Under Ohio’s old system, there were three rating categories. Now, under the state’s new A-F letter grading system, there are five categories. The table below shows the conversion of school’s index scores under the two rating systems (Ohio Administrative Code 3301-28-06 establishes the new criteria). The old “met” category has effectively been sliced into three categories (B to D). The new rating categories apply to both a school’s overall value-added grade and to its subgroups ratings.

OVERALL VALUE-ADDED

With these changes in place, what does the distribution of school-level value-added scores and letter grades look like under the new value-added system? Are schools distributed “normally” (i.e., along a “bell curve”)? And what of the distribution of schools’ subgroup scores and letter grades? Lots of A’s and few F’s? The following charts display the distribution of scores and grades along the four dimensions of school-level value-added performance.

Charts 1A and 1B display the distributions of scores and letter grades for Ohio’s 2,565 schools which received an “overall” value-added score in 2012-13. Schools that contain only grades 9-12 and K-3 do not receive scores, since value-added only applies to grades 4-8. Chart 1A shows that school-level value-added scores form the classic “bell curve.”[2] The distribution, however, is shifted slightly to the right of zero, and the mean is nearly 1. The range of scores is fairly wide—the lowest index score was -27 and the highest was +21.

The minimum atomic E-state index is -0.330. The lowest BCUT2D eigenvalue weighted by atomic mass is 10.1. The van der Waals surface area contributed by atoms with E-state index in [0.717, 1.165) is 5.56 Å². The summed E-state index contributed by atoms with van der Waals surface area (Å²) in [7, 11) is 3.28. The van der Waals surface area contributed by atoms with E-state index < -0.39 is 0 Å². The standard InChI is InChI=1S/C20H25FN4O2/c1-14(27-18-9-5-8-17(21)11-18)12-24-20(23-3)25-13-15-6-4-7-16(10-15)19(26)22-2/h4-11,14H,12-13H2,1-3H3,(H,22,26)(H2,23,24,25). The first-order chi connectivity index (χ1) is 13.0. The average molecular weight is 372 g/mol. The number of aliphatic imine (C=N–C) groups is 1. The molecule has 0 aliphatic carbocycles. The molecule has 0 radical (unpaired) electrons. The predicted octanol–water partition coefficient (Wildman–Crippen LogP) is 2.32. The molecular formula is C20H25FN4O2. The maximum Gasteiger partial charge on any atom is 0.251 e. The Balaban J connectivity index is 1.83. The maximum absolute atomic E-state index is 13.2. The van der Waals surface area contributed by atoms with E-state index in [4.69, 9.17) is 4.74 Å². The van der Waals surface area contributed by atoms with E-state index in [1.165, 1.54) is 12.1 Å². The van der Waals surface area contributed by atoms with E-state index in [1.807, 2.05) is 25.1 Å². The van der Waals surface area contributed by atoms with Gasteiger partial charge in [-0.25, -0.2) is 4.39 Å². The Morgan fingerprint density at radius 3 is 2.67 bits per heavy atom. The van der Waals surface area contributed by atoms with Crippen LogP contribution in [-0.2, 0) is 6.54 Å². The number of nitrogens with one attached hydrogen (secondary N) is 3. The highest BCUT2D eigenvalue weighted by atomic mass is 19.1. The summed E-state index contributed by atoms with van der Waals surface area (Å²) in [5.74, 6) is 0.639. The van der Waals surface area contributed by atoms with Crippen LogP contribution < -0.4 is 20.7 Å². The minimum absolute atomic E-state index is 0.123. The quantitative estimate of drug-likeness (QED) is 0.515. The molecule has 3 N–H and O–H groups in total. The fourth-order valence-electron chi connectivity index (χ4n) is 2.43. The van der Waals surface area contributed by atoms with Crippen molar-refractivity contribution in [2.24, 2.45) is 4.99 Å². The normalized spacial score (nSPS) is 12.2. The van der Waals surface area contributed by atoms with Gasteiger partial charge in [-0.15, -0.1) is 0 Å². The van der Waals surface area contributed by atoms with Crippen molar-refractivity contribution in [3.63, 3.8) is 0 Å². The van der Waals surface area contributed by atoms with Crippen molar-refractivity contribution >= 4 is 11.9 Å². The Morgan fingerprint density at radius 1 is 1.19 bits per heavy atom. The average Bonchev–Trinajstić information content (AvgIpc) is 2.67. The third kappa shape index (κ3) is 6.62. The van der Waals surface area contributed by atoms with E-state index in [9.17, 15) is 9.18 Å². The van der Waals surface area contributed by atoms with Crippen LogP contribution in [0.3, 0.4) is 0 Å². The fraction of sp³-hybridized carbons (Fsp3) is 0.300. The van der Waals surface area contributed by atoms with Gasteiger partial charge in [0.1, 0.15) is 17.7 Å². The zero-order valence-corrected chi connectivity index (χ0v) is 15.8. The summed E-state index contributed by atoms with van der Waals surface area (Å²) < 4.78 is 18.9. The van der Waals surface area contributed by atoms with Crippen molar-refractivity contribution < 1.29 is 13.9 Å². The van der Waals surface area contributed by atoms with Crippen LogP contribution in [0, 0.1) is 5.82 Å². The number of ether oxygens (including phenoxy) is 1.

(Note: Chart 1A, 2A, 3A, 4A display the number of schools that receive a value-added index score within intervals of 1.0. For example, in chart 1A, there were 238 schools that received a value-added score between 0.0 and 1.0.)

Yet, as we eyeball chart 1B, the distribution of the A-F letter grades does not accurately reflect how the underlying data are distributed. Simply, there are far too many A’s and F’s, and not nearly enough B’s, C’s, and D’s. Given the distribution of scores, shouldn’t “C” be the most common letter grade?

Chart 1A: Overall student value-added index scores (3-year average composite), by school building, 2012-13

Chart 1B: Overall student value-added letter grades, by school building, 2012-13

SOURCE: Ohio Department of Education, Advanced Users Reports (same source for the following charts)

SUBGROUP VALUE-ADDED